The Characters

(Critical Guide to British Fiction)

Although Brian O’Connal is, at times, too mature for his age, he is usually depicted quite realistically. The boy is not only sensitive but also determined and tenacious. Furthermore, his quest is, if somewhat too programatically controlled by the author, a moving account of a boy’s gradual steps toward maturity and insight. W. O. Mitchell has carefully linked the boy’s perception to the dimensions of the small prairie town in which he lives. By making the boy learn about his world through the local people, the typical animals, and the natural forces of the prairies, the author is capable of gradually moving the boy’s eyes and understanding from the immediate events in the town to the distant horizon, thereby giving a convincing portrayal of growth and maturation.

Many of the novel’s other characters are not as successfully drawn. Mrs. Abercrombie is an all-too-extreme and all-too-recognizable hypocrite. Mr. Powelly, too, is a zealot bordering on caricature. Regrettably, even the Ben family borders on a stereotype. The father is the classic ne’er-do-well of the small town, and young Ben functions much too obviously as an alter ego for Brian. At times, then, the characters are used didactically, not naturally: The writer clearly wants to suggest a moral rather than tell a tale. Since the book is, in part, a children’s story focusing on the sensibility of a young boy under the age of twelve, the exaggeration may be forgiven. Unfortunately, the stereotypical presentation of many of the characters cannot be completely forgotten by the mature reader, and the novel therefore suffers slightly.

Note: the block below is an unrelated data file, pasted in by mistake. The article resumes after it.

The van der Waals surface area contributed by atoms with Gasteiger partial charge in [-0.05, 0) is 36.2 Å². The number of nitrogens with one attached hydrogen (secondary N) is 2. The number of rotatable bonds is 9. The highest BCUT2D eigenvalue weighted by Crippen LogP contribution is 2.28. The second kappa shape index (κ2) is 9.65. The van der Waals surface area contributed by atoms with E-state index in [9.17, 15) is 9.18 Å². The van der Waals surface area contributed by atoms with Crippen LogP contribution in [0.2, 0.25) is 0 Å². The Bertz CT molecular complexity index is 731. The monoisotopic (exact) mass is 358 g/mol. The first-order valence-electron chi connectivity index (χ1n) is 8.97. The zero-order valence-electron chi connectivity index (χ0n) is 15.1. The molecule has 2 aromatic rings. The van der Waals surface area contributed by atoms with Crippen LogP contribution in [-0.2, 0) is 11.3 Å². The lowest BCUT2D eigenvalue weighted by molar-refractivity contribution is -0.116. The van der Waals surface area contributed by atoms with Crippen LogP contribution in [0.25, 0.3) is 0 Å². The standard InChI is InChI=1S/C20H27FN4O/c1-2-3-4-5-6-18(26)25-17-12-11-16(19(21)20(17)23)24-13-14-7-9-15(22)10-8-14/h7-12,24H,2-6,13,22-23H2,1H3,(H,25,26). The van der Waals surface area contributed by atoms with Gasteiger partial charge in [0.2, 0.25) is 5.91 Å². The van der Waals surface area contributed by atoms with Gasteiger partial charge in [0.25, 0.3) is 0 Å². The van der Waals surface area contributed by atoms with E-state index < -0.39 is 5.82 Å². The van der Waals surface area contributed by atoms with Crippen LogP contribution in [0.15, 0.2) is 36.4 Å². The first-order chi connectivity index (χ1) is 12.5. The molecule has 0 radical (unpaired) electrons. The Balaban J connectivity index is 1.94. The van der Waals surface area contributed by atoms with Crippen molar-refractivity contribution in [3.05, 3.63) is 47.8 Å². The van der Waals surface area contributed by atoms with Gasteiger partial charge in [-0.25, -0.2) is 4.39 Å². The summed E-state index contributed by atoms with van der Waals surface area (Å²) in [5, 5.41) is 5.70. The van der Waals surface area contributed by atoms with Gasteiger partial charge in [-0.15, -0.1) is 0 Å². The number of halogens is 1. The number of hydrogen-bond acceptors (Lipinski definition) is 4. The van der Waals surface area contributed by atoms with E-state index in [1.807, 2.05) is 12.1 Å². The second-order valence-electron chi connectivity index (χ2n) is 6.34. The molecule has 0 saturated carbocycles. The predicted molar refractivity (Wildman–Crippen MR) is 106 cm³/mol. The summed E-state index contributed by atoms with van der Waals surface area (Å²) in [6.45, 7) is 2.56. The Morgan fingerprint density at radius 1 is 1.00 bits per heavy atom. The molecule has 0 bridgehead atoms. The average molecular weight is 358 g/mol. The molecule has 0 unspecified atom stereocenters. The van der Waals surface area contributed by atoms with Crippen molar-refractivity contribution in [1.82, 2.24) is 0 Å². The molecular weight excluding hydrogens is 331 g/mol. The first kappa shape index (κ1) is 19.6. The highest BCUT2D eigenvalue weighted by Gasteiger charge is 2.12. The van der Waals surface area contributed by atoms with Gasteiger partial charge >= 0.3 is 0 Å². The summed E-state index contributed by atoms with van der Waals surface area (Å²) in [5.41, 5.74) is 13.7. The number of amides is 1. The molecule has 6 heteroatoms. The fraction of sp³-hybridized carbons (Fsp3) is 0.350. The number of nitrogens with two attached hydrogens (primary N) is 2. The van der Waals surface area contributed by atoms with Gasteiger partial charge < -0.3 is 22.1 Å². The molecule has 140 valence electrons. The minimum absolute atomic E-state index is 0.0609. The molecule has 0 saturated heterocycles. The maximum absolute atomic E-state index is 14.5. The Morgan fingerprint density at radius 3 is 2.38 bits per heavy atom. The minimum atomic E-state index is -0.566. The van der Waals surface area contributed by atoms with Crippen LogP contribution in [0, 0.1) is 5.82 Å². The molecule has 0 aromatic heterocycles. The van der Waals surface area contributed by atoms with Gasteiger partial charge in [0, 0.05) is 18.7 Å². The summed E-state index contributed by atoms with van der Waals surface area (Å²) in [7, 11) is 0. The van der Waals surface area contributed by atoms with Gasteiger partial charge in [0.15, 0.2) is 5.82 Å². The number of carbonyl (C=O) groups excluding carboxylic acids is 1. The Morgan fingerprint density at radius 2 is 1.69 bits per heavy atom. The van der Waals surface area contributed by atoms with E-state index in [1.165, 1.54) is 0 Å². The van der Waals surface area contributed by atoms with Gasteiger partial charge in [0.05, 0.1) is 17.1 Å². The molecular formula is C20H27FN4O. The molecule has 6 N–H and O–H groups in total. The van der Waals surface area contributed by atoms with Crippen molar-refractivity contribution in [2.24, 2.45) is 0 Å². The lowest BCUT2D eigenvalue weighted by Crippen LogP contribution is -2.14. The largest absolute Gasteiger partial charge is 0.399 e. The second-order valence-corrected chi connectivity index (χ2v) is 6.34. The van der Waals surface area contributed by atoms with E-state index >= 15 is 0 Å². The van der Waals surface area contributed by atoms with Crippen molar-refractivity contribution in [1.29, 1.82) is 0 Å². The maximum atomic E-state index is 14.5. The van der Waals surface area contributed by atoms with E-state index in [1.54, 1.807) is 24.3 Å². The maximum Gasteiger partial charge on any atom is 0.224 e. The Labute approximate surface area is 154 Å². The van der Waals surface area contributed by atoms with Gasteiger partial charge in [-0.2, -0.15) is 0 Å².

Who Has Seen the Wind Characters Discussed

(Great Characters in Literature)

Brian Sean MacMurray O’Connal

Brian Sean MacMurray O’Connal, who ages from four to eleven during the course of the story. A slight, lean, dark “black Scotch” boy, Brian is imaginative and always inquisitive about the rhythms of nature that he witnesses on the sweeping, beckoning, and now drought-ridden Saskatchewan prairie where he lives. By the age of eleven, Brian has experienced the deaths both of cherished pets and of beloved members of his close family, making him mature beyond his years. Always sensitive to the relentless patterns of birth and death around him, Brian perceives aspects of life about which his contemporaries Forbsie Hoffman and Artie Sherry comprehend little. Brian’s sturdy independence makes his mother heartsick, but his independence and his extraordinary visionary capacity protect him somewhat from the harsh emotional blows he is dealt so early.

Gerald O’Connal

Gerald O’Connal, Maggie’s large, auburn-haired husband, Brian and Bobby’s father, and the town druggist. A quiet, serious man, as befits his respectable position in the town, Gerald is also gentle and sensitive. It is Gerald who solves the conflict between Brian and his grandmother over Brian’s puppy Jappy, who shares Brian’s wonder and respects his sorrow over the birth and death of a baby pigeon, who quietly finances his impoverished brother Sean’s irrigation project, and who is his wife’s model of the kind of person she wants their sons to be. Always concerned for others, he downplays persistent signs of his own ill health and dies suddenly at the age of forty-three of gall bladder disease.

Maggie MacMurray O’Connal

Maggie MacMurray O’Connal, a small, dark, pretty, and intense woman. She loves and admires her husband and cares fiercely about her sons, instilling in them a desire to be strong, worthy, and successful. Ordinarily a person who does not express her emotions, she...

(The entire section is 808 words.)